Bridge the gap

The Freeman - - Opinion -

I re­mem­ber the first time I saw white hair on my hair­brush. My im­me­di­ate thought was, “Why did my hus­band use my brush when he has his own?” It didn’t even oc­cur to me that the long white hair couldn’t have come from his head. Call me in de­nial, but I still can’t get over how fast my youth passed me by.

Don’t get me wrong. I love where I am. I have the cap­i­tal of ex­pe­ri­ence, money, and wis­dom that most young peo­ple will only gain—if at all—when they reach my age. Wouldn’t we have it all if we had all this knowl­edge, con­fi­dence, re­sources, and ma­tu­rity when we were in our twen­ties?

So to the young, I say, “The be­gin­ning of wis­dom is this: Get wis­dom. Though it cost all you have, get un­der­stand­ing” (Proverbs 4:7, NIV). Don’t shun the guid­ance of your el­ders. Why com­mit their mis­takes when they can teach you a short­cut?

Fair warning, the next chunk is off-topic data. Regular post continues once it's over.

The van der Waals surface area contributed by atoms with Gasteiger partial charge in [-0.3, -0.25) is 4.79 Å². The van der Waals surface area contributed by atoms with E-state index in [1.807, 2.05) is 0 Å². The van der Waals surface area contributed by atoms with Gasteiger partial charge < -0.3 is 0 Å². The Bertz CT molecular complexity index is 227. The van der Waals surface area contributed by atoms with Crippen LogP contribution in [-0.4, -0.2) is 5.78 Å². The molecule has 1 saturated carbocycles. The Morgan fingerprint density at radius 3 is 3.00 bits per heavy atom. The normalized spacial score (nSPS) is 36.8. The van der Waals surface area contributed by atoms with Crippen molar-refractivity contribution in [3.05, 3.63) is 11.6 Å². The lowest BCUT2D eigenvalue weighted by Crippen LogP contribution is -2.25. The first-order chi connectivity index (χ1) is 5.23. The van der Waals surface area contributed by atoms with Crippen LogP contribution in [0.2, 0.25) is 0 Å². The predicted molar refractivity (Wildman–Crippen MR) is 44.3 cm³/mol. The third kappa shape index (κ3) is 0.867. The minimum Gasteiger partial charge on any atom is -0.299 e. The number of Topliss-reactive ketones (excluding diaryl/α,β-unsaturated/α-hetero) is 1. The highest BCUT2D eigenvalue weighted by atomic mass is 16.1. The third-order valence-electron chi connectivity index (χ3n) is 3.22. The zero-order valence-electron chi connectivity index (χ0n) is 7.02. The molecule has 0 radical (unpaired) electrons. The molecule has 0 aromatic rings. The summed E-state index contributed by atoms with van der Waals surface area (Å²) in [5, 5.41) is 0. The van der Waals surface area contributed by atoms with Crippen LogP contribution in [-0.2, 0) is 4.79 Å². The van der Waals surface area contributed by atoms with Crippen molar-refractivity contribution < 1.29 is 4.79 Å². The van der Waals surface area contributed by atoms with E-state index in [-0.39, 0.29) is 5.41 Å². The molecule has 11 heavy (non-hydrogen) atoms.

And to the el­ders and el­derly, I say, “Fa­thers, do not nag your chil­dren. If you are too hard to please, they may want to stop try­ing” (Colos­sians 3:21). Of course, this verse ap­plies to moth­ers as well. Yes, we may have the wis­dom to im­part, but we need to learn how to share it with the young in a way that they will ac­cept it. This way, we bridge the gap. —Rissa Sing­son Kaw­peng

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